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Consciousness, not matter, is the ground of all existence, declares University of Oregon physicist Goswami, echoing the mystic sages of his native India. He holds that the universe is self-aware, and that consciousness creates the physical world. Calling this theory "monistic idealism," he claims it is not only "the basis of all religions worldwide" but also the correct philosophy for modern science. Once people give up the assumption that there is an objective reality independent of consciousness, the paradoxes of quantum physics are explainable, contends Goswami, writing with his wife and Reed ( Building the Future from Our Past ). He also applies his hypothesis to the so-called mind-body schism, which he attempts to heal. Sketching a model of the self, this demanding but rewarding treatise uses analogies from the "new physics" to throw light on choice, free will, creativity, the unconscious and paths to spiritual growth. Illustrated.
Copyright 1993 Reed Business Information, Inc. --This text refers to an out of print or unavailable edition of this title.
Goswami (Physics/University of Oregon; coauthor, The Cosmic Dancers, 1983) uses quantum physics to promote monistic idealism- -the theory that both matter and mind have their origin in consciousness. The villain here is materialism--the teaching that everything is comprised of atoms--and its tag-along doctrines of locality (that interactions between objects occur in local space-time), strong objectivity (that objects exist independently of consciousness), and epiphenomenalism (that mind is an accidental by-product of brain function). According to Goswami, quantum physics has laid to rest this view of reality: Quantum objects jump from here to there without passing through intervening space, disproving locality; Heisenberg's uncertainty principle disproves strong objectivity, etc. Goswami's explication of modern physics- -which draws on everything from Winnie-the-Pooh to optical illusions--is a model of clarity. Vastly less satisfying is his brief for monistic idealism. For one thing, he writes off an important alternative, dualism--the ``common-sense'' view that mind and matter both exist, that a rock is a rock and a thought is a thought--in a few skimpy paragraphs. For another, his argument is inconsistent: He cites paranormal events as evidence for idealism, but when an exception arises (such as out-of-body experiences, which suggest dualism), he becomes a debunker. Worst of all, when he tries to describe how idealism actually shapes the world, he sounds like Madame Blavatsky with a hangover (``the universe exists as formless potentia in myriad possible branches in the transcendent domain''). Goswami's aim is inviting--who does not wish us to ``realize our full potential--an integrated access to our quantum and classical selves''?--but most readers will remain agnostic. More substantial than Fritjof Capra, which isn't saying much. This is one cosmic egg that may be too big to crack. -- Copyright ©1993, Kirkus Associates, LP. All rights reserved. --This text refers to an out of print or unavailable edition of this title.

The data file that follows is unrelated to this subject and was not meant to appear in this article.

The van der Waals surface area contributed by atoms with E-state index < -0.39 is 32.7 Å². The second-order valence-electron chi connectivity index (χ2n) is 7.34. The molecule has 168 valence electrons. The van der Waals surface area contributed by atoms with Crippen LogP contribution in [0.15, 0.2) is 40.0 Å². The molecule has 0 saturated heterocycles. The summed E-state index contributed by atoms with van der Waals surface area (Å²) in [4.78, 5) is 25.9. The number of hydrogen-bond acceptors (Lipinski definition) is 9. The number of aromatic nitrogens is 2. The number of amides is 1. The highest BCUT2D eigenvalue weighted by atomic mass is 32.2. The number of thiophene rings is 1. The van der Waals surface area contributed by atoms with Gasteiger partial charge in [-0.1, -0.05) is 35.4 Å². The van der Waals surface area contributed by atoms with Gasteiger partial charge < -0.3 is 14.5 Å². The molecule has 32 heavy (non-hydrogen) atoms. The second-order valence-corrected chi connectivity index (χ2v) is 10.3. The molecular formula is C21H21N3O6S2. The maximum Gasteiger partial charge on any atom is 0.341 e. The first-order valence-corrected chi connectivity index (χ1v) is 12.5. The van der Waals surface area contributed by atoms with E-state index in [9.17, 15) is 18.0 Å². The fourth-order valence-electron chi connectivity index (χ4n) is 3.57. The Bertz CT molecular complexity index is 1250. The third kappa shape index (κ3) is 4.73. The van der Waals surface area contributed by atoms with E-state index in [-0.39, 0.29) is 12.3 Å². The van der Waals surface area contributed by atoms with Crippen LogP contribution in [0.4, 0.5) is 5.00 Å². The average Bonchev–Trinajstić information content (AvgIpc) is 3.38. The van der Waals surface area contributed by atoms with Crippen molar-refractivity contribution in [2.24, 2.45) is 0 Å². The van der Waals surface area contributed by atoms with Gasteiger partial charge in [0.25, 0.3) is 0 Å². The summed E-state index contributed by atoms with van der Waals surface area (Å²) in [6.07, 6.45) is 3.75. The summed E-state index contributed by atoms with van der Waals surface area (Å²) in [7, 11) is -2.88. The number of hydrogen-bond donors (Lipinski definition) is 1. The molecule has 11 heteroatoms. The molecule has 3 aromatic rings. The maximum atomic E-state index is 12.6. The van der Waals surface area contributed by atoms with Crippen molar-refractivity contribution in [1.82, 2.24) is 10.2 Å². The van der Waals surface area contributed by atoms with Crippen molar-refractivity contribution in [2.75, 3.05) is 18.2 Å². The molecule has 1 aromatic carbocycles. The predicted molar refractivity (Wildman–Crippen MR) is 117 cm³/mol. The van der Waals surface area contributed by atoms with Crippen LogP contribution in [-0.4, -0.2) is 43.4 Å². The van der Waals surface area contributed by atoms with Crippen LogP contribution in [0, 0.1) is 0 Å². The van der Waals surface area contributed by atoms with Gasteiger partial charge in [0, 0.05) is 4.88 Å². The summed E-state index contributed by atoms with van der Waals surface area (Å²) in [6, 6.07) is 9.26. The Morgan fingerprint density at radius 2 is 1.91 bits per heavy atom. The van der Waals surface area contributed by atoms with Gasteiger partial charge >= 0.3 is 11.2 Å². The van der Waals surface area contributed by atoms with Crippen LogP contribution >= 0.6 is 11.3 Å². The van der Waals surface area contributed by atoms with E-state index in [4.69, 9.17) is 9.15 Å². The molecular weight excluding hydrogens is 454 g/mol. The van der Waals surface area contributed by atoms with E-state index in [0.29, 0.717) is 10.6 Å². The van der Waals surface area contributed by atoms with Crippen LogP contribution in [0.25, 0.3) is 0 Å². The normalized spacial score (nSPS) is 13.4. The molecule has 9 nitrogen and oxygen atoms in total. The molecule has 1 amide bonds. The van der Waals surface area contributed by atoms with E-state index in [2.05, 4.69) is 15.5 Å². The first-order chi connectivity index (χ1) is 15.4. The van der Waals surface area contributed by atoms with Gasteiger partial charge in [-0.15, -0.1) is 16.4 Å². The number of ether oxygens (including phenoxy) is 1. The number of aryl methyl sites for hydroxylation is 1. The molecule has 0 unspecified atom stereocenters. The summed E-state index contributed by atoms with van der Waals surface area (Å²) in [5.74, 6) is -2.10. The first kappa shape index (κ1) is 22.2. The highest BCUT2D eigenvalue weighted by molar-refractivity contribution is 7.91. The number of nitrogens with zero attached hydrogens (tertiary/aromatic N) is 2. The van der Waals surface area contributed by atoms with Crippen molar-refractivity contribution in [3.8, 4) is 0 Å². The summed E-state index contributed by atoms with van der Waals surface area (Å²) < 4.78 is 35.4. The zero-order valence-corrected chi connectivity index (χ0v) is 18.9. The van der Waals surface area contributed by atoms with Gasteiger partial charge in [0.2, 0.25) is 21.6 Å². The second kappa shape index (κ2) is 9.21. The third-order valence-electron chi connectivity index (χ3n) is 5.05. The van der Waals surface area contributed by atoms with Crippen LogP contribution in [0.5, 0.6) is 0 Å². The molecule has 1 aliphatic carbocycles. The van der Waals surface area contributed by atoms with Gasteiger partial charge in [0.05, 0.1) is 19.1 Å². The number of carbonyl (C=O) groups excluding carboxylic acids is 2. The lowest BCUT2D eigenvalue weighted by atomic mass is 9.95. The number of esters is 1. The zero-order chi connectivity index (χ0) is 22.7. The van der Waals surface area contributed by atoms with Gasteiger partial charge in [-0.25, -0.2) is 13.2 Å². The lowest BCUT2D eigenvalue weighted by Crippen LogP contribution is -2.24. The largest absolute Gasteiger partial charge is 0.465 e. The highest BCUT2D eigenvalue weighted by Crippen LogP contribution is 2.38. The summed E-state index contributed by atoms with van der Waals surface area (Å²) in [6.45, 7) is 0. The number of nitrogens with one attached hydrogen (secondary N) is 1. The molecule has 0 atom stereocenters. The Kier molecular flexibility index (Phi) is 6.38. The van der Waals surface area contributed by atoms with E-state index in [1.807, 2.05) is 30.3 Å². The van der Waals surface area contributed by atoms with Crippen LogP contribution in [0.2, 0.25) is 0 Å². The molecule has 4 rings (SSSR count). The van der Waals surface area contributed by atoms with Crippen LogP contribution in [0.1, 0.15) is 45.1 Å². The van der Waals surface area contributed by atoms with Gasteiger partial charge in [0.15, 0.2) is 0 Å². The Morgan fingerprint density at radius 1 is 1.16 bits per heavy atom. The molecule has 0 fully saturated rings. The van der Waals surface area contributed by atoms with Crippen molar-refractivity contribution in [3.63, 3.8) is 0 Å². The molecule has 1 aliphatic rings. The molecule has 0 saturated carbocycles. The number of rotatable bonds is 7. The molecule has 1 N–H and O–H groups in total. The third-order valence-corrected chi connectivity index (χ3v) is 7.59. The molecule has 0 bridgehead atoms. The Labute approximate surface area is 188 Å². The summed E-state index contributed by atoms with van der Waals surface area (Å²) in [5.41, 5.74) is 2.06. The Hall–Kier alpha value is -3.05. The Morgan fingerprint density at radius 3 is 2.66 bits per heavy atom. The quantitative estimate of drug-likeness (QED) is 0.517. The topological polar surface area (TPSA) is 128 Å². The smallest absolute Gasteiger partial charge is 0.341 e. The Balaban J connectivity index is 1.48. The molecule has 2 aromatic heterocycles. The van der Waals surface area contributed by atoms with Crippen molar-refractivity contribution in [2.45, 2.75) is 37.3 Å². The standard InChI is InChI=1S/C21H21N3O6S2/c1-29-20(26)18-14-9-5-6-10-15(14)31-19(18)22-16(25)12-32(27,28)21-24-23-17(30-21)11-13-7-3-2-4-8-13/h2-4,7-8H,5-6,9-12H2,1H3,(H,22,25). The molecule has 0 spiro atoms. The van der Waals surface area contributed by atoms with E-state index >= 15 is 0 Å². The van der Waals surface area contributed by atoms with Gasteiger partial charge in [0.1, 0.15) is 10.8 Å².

Not exactly as "easy" read, however, it is highly rewarding. Amit is a great mind and his thoughts are articulated very well. Read morePublished 9 months ago by Stacey
While this topic interested my curiosity and even though I consider my self an above average reader with a reasonable IQ, I found this presentation nearly unreadable. Read morePublished on March 19 2011 by Ronald W. Maron
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It has been a long time since I was so happy reading a book.
I grew up in Christian Science. As a Christian Scientist I would not normally approach the subject of spirituality... Read more
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I thought that this book was very interesting. I would also recommend "The Science of G-d" by Israeli physicist Gerrard Shroeder. Read morePublished on Oct. 8 2003
As a non PhD Biologist, which in this case makes me an interested layman, I may not be qualified to review this book. Read morePublished on Nov. 20 2002 by Tom Herren
As a non PhD Biologist, which in this case makes me an interested layman, I may not be qualified to review this book. Read morePublished on Nov. 18 2002 by Tom Herren
When I read books on subjects I am not very familiar with, such as subatomic physics, I tend to access the reliability of the author by his accuracy on subjects I know more about. Read morePublished on Oct. 7 2002 by David Marshall